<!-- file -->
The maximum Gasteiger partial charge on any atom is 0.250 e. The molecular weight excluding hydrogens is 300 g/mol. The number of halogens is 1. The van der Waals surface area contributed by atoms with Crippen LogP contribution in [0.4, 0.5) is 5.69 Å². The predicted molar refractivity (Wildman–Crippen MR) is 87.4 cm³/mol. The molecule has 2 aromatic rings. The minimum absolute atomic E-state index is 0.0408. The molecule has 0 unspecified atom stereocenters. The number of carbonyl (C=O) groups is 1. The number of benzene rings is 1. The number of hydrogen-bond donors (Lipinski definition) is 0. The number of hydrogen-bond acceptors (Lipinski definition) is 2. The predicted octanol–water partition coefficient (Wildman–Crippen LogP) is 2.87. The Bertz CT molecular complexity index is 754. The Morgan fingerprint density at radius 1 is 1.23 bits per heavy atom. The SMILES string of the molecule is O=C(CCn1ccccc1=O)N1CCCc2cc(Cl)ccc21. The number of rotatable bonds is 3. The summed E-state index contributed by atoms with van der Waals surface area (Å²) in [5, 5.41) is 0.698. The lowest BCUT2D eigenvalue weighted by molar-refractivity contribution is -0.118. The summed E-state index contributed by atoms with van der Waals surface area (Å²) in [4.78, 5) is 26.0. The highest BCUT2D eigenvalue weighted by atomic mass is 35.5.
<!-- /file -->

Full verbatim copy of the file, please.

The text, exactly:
The maximum Gasteiger partial charge on any atom is 0.250 e. The molecular weight excluding hydrogens is 300 g/mol. The number of halogens is 1. The van der Waals surface area contributed by atoms with Crippen LogP contribution in [0.4, 0.5) is 5.69 Å². The predicted molar refractivity (Wildman–Crippen MR) is 87.4 cm³/mol. The molecule has 2 aromatic rings. The minimum absolute atomic E-state index is 0.0408. The molecule has 0 unspecified atom stereocenters. The number of carbonyl (C=O) groups is 1. The number of benzene rings is 1. The number of hydrogen-bond donors (Lipinski definition) is 0. The number of hydrogen-bond acceptors (Lipinski definition) is 2. The predicted octanol–water partition coefficient (Wildman–Crippen LogP) is 2.87. The Bertz CT molecular complexity index is 754. The Morgan fingerprint density at radius 1 is 1.23 bits per heavy atom. The SMILES string of the molecule is O=C(CCn1ccccc1=O)N1CCCc2cc(Cl)ccc21. The number of rotatable bonds is 3. The summed E-state index contributed by atoms with van der Waals surface area (Å²) in [5, 5.41) is 0.698. The lowest BCUT2D eigenvalue weighted by molar-refractivity contribution is -0.118. The summed E-state index contributed by atoms with van der Waals surface area (Å²) in [4.78, 5) is 26.0. The highest BCUT2D eigenvalue weighted by atomic mass is 35.5.